If long-term basing is, indeed, on the horizon, “the politics back here and the politics in the region say, ‘Don’t announce it,'” [Gordon] Adams [of George Washington University] said in Washington. That’s what’s done elsewhere, as with the quiet U.S. basing of spy planes and other aircraft in the United Arab Emirates.

Army and Air Force engineers, with little notice, have worked to give U.S. commanders solid installations in Iraq, and to give policymakers options. From the start, in 2003, the first Army engineers rolling into Balad took the long view, laying out a 10-year plan envisioning a move from tents to today’s living quarters in air-conditioned trailers, to concrete-and-brick barracks by 2008.

In early 2006, no one’s confirming such next steps, but a Balad “master plan,” details undisclosed, is nearing completion, a possible model for al-Asad, Tallil and a fourth major base, al-Qayyarah in Iraq’s north.

Back to the Seattle Post-Intelligencer:

The administration may see strategic advantages to a U.S. military footprint in the oil-rich but volatile Middle East. It would give the military more “punch” than aircraft carriers in the Persian Gulf and perhaps deter aggression by Iran.

But the risks are vast. U.S. military presence in the Middle East was among the rationale claimed by Osama bin Laden for the 9/11 attacks. The establishment of long-term U.S. bases would shatter the administration’s claim that Americans are in Iraq as “liberators, not occupiers.”

Cynics might argue that a Mideast military foothold is a more believable motive for Bush’s invasion of Iraq than the capture of weapons of mass destruction, ferreting out terrorists or bringing democracy to the Iraqis.

If the administration doesn’t intend to create permanent bases in Iraq, why not clearly say so? Or devote the $1 billion proposed for military construction there to providing Iraqis with electricity and water.

Um, news media? Do you want to start asking the Bush Administration about the concrete?

20 thoughts on “Concrete

  1. Excellent work.

    But the risks are vast. U.S. military presence in the Middle East was among the rationale claimed by Osama bin Laden for the 9/11 attacks.

    If Robert Pape is right in his book Dying to Win, the principal motivation for suicide terrorism is always the wish to drive troops out a territory — so we’re just asking for more suicide attacks.

  2. It was to American strategic advantage to maintain a long term presence in western Europe during our long war with the Bolsheviks.

    It was to American strategic advantage to maintain a long term presence in Korea during our long war with the Bolsheviks.

    It will be to American strategic advantage to maintain a long term presence in Iraq during our long war with the Islamofascists of the Middle East.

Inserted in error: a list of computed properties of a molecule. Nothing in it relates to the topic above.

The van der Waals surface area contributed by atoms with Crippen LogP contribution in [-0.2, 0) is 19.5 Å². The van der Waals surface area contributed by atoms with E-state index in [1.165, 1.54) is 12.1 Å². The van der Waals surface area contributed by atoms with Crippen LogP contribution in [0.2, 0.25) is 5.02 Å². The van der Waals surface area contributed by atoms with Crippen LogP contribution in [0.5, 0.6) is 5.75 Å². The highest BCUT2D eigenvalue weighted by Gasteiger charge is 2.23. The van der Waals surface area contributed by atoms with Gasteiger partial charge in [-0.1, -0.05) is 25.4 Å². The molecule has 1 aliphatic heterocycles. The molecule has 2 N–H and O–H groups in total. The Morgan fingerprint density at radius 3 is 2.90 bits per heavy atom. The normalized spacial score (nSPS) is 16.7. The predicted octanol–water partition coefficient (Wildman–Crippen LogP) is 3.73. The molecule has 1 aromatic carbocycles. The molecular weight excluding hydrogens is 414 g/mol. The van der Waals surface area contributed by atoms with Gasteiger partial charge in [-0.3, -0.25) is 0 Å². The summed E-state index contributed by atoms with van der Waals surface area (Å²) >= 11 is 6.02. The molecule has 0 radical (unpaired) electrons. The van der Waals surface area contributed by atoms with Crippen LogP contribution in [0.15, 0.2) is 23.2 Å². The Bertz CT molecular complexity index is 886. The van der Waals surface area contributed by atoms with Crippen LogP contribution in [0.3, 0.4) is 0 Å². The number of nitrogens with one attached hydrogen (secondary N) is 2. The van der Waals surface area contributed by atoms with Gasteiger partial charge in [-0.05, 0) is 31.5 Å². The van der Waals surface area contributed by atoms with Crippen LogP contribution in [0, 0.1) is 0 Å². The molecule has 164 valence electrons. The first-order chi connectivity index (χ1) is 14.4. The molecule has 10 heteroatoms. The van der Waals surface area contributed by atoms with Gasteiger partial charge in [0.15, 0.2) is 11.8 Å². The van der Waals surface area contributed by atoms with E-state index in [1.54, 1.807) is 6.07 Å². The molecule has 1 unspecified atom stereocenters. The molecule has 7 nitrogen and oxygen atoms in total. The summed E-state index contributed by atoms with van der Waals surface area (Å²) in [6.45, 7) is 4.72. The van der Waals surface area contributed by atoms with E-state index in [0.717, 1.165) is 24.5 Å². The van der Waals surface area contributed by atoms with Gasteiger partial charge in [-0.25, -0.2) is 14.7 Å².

Ooops! Who ever accuses the left wing wackos here of being concerned with American strategic advantage anywhere?

  3. Ooops! Who ever accuses the left wing wackos here of being concerned with American strategic advantage anywhere?

    Does anyone want to explain to Mr. Dim Bulb here that when the enemy is not a nation-state the “strategic advantage” of long-term occupation is not exactly the same as when the enemy is a nation-state? Or does the very question go right over his head?

  4. The troops need all the conveniences of home. They can’t be expected to go to work unless they have their coffee and donuts or a big mac. An army, it is said, travels on its stomach.

    And the visiting oversight officials must have those conveniences or they will get upset about the progress.

    I vividly recall the warm feelings I had while visiting in a foreign when I came upon familiar fast food outlets. Just like home.

    The tragedy is that so little is being done to support the reconstruction of the nation. It is reminiscent of some of our larger cities when one gets beyond the shopping strip.

  5. >

    We own Iraq, simpleton, and we’re there for several reasons.

    One, we are there to insure that the Iraq government that ultimately
    comes to power is friendly to the U.S.

    Two, we are there to make sure Iraq’s oil infrastructure gets on line
    so that, combined with the recently online Caspian Sea pipeline, the
    Saudi influence over OPEC will be diminished.

    Three, in case you missed it, with Afghanistan in the East, our new
    Central Asian friends in the North, Iraq in the West and the US Navy to
    the South, The “nation state” of Iran is completely surrounded.

    Four, we are there to have a PERMANENT military foothold in a very
    unstable region of the world which unfortunately has an inordinate
    amount of the world’s fuel – oil. Until we get a viable, alternative
    fuel source up and running, it is critical to the GLOBAL economy (not
    just the U.S.) that the world’s second largest known oil field be

    Welcome to reality

  6. Four, we are there to have a PERMANENT military foothold

    Good. Honest of you to admit it. If only your hero in the White House weren’t too craven to be as honest as you are.

  7. zmtnman, son, we all know the Bush Administration goals for being in Iraq. The sad fact is that we’re not achieving those goals. If anything, those goals are becoming more and more unobtainable every day because of Bushie incompetence. THAT’S reality.